Thai authorities have used emergency powers to restrict access to the the Swedish based WikiLeaks whistleblower website on security grounds, an official said Wednesday, fanning controversy over Internet censorship.
The order came from the government unit set up to oversee the response to political unrest that rocked the nation’s capital earlier this year, said a spokeswoman at the Ministry of Information and Communication Technology (ICT).
“Access to this website has been temporarily suspended under the 2005 emergency decree,” she said.
Some users, however, reported that they were still able to access WikiLeaks within the kingdom.
Thailand made headlines around the world in 2007 when it blocked the popular video-sharing website YouTube after material appeared mocking its revered King Bhumibol.
The country has removed tens of thousands of web pages from the Internet in recent years, mainly for insulting the monarchy, a crime punishable by up to 15 years in jail.
A special cyber crime agency has also been set up to stamp out online criticism of the royal family.
Critics have complained that the authorities have responded to the recent anti-government demonstrations by widening the net to include political opponents.
Emergency rule, enshrined in Thai law since 2005, was imposed across many parts of Thailand during two months of “Red Shirt” protests in Bangkok from mid-March that left 91 people dead, ending with a bloody army crackdown.
Authorities have used the decree, which remains in place in seven out of Thailand’s 76 provinces including Bangkok, to arrest hundreds of suspects and silence anti-government media.
The ICT said it has blocked 1,340 websites on security grounds since emergency rule began in April.
Some pages of social networking site Facebook are thought to have been blocked in the recent clampdown.
Supinya Klangnarong of the Thai Netizen Network, which campaigns for web freedom, said the government should be more transparent in their reasons for blocking certain sites.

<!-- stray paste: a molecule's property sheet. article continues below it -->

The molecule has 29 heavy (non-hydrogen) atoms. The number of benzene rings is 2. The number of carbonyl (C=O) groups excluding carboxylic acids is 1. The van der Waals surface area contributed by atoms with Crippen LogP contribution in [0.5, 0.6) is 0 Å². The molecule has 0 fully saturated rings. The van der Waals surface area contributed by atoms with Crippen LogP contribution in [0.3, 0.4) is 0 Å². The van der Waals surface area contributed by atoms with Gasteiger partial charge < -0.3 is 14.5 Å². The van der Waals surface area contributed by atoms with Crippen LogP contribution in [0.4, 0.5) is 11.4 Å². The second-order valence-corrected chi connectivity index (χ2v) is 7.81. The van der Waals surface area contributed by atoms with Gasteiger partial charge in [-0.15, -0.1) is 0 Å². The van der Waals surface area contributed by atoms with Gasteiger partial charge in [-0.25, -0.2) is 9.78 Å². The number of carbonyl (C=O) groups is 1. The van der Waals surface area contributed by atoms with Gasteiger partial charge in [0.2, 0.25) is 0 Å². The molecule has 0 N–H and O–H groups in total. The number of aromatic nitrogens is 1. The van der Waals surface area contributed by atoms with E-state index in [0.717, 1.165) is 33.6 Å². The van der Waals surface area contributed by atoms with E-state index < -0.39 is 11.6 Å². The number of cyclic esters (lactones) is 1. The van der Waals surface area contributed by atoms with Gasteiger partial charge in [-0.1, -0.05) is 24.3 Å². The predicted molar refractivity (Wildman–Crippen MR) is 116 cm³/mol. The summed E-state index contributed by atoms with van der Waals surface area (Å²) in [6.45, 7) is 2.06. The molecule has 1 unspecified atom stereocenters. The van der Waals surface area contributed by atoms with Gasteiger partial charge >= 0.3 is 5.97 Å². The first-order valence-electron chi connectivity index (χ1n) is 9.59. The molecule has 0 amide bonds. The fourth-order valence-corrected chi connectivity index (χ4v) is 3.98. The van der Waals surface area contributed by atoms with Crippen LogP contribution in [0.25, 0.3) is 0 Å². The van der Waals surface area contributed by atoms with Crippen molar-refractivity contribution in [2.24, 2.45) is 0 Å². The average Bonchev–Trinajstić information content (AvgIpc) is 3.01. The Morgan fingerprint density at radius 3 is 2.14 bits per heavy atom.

Supinya said issues surrounding the monarchy were sensitive in Thai society and blocking offensive sites could be “understandable”.
But she said the application of the rules under the emergency decree were “mixed up”.
“There should an explanation to make sure the government does not block or censor the opposition,” she said, adding that people who wanted to see certain sites or pages were often able to get around the rules.
Internet content seen as overtly critical of the monarchy has been under close scrutiny since 2006, when the Reds’ hero, fugitive former prime minister Thaksin Shinawatra, was ousted in a coup led by army generals.
In April 2009 a Thai court sentenced a man to 10 years in prison for posting altered pictures on the Internet that were deemed to insult the king, although he has since received a royal pardon.
Earlier this year a Red Shirt sympathiser was arrested and charged for allegedly insulting the royal family on Facebook.
WikiLeaks has been the focus of international attention in recent weeks after it released thousands of military documents on the conflict in Afghanistan.
These included claims of meetings between Pakistani spies and the Taliban and that civilian deaths caused by international forces were covered up.
They also included the names of some Afghan informants — prompting US military claims that the leaks endangered lives.